I joined the Institut Pasteur in 2008 as a fly research technician and currently holds a Pasteur engineer position. Prior to this, I was a CNRS technician working at the Fly Functional Genomics facility of the CGM in Gif/Yvette. I obtained in 2014 a MSc degree from the Ecole Pratique des Hautes Etudes (Paris). I have also obtained a PhD through the VAE (Validation of Acquired Experience). Since 2008, I contributed to several projects, most notably on the cell biology of Notch in the context of asymmetric cell division (Couturier et al. NCB 2012; Couturier et al., CurrBiol 2013; Couturier et al., JCB 2014) and on Notch dynamics in the context on bristle patterning (Corson, Couturier et al. Science 2017). Since January 2022, I joined the Biology of Infection Unit headed by Marc Lecuit to work on the interaction host/pathogens.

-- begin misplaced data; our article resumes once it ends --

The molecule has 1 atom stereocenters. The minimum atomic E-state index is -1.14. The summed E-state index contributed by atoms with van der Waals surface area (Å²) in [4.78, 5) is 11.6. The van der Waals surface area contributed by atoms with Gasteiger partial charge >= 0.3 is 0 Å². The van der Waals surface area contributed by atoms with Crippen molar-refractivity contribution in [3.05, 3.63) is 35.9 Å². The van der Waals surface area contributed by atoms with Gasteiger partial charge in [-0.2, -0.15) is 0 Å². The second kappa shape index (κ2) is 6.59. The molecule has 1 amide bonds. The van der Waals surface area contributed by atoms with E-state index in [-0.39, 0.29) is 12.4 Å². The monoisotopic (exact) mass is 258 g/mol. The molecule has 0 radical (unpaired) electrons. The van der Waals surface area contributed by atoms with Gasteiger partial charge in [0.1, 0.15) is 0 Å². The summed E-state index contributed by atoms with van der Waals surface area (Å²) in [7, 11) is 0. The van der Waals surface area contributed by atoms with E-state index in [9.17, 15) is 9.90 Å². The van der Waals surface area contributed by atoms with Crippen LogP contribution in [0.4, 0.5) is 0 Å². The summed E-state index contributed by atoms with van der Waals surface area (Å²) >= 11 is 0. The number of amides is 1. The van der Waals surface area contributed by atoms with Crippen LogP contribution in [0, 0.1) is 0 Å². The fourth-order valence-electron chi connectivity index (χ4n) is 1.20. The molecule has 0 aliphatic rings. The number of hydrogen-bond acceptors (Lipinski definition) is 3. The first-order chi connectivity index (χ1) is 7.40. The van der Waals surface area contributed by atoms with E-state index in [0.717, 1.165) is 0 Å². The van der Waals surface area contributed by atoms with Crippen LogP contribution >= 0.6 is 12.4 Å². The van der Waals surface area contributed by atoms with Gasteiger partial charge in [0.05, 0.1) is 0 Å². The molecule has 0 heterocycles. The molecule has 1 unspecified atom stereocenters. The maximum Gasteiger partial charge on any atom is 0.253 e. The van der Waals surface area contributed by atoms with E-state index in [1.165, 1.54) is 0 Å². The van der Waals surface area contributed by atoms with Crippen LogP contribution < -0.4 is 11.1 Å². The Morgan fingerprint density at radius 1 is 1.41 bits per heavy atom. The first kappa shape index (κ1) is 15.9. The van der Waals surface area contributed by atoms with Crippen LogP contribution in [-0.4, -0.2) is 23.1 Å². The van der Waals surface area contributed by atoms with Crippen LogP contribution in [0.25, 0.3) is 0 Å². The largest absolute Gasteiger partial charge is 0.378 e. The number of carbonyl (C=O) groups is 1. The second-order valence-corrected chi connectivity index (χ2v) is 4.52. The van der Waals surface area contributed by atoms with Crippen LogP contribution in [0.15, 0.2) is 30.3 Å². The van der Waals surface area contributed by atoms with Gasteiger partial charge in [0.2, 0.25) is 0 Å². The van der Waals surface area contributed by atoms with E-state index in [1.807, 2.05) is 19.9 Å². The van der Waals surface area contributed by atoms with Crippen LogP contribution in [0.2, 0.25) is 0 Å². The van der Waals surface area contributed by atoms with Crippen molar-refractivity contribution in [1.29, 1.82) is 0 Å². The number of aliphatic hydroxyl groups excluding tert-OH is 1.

Cell polarity and asymmetric cell division
Asymmetric Cell Division (ACD) is a simple and conserved mechanism to generate cell diversity during embryogenesis and throughout adult life. In this process, a mother cell divides to generate two daughter cells with distinct […]
Cell biology of Notch
Cell-cell signaling mediated by Notch receptors regulates a wide range of developmental processes and perturbations of Notch signaling activity underlie various human developmental and adult-onset diseases, including T-cell leukemia and other cancers. Additionally, Notch […]
Fate patterning and self-organized Notch dynamics
For many developmental processes, the list of the required elements (genes/molecules) is known but the resulting dynamics is often poorly understood. Thus, in most developmental patterning processes, the relative importance of external positional cues […]